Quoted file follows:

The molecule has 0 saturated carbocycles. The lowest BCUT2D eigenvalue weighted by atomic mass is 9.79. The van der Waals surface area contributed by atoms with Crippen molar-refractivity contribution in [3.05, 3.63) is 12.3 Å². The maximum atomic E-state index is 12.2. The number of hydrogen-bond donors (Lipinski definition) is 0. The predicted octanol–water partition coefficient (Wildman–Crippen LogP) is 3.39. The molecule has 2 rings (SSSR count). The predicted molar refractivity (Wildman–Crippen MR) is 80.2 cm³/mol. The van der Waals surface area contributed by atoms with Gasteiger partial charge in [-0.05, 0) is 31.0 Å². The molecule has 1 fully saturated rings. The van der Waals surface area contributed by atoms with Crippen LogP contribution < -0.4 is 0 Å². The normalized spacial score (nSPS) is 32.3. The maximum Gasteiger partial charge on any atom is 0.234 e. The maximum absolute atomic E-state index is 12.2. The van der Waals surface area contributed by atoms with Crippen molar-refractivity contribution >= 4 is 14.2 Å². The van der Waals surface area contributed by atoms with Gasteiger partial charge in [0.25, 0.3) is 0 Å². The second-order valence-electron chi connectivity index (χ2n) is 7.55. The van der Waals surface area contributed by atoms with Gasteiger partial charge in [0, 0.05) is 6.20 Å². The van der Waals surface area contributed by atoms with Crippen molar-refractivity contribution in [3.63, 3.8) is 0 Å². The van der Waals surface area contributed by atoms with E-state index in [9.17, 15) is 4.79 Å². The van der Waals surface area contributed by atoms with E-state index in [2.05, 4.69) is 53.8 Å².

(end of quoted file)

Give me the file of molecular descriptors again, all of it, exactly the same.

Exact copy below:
The molecule has 0 saturated carbocycles. The lowest BCUT2D eigenvalue weighted by atomic mass is 9.79. The van der Waals surface area contributed by atoms with Crippen molar-refractivity contribution in [3.05, 3.63) is 12.3 Å². The maximum atomic E-state index is 12.2. The number of hydrogen-bond donors (Lipinski definition) is 0. The predicted octanol–water partition coefficient (Wildman–Crippen LogP) is 3.39. The molecule has 2 rings (SSSR count). The predicted molar refractivity (Wildman–Crippen MR) is 80.2 cm³/mol. The van der Waals surface area contributed by atoms with Gasteiger partial charge in [-0.05, 0) is 31.0 Å². The molecule has 1 fully saturated rings. The van der Waals surface area contributed by atoms with Crippen LogP contribution < -0.4 is 0 Å². The normalized spacial score (nSPS) is 32.3. The maximum Gasteiger partial charge on any atom is 0.234 e. The maximum absolute atomic E-state index is 12.2. The van der Waals surface area contributed by atoms with Crippen molar-refractivity contribution >= 4 is 14.2 Å². The van der Waals surface area contributed by atoms with Gasteiger partial charge in [0.25, 0.3) is 0 Å². The second-order valence-electron chi connectivity index (χ2n) is 7.55. The van der Waals surface area contributed by atoms with Gasteiger partial charge in [0, 0.05) is 6.20 Å². The van der Waals surface area contributed by atoms with Crippen molar-refractivity contribution in [3.63, 3.8) is 0 Å². The van der Waals surface area contributed by atoms with E-state index in [9.17, 15) is 4.79 Å². The van der Waals surface area contributed by atoms with E-state index in [2.05, 4.69) is 53.8 Å².